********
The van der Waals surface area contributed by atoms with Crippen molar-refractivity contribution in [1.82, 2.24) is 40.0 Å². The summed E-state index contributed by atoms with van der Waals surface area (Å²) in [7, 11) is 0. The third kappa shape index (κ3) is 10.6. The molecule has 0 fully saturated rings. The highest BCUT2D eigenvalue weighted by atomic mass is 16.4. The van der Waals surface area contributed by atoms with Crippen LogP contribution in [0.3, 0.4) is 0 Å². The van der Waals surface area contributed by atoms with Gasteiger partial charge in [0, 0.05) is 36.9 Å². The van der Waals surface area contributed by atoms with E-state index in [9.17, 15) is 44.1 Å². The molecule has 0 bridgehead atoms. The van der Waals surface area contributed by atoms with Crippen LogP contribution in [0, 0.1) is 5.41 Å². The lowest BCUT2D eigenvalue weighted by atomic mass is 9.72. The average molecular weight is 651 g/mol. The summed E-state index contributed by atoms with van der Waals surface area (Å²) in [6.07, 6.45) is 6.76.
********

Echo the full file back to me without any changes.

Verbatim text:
The van der Waals surface area contributed by atoms with Crippen molar-refractivity contribution in [1.82, 2.24) is 40.0 Å². The summed E-state index contributed by atoms with van der Waals surface area (Å²) in [7, 11) is 0. The third kappa shape index (κ3) is 10.6. The molecule has 0 fully saturated rings. The highest BCUT2D eigenvalue weighted by atomic mass is 16.4. The van der Waals surface area contributed by atoms with Crippen LogP contribution in [0.3, 0.4) is 0 Å². The van der Waals surface area contributed by atoms with Gasteiger partial charge in [0, 0.05) is 36.9 Å². The van der Waals surface area contributed by atoms with E-state index in [9.17, 15) is 44.1 Å². The molecule has 0 bridgehead atoms. The van der Waals surface area contributed by atoms with Crippen LogP contribution in [0, 0.1) is 5.41 Å². The lowest BCUT2D eigenvalue weighted by atomic mass is 9.72. The average molecular weight is 651 g/mol. The summed E-state index contributed by atoms with van der Waals surface area (Å²) in [6.07, 6.45) is 6.76.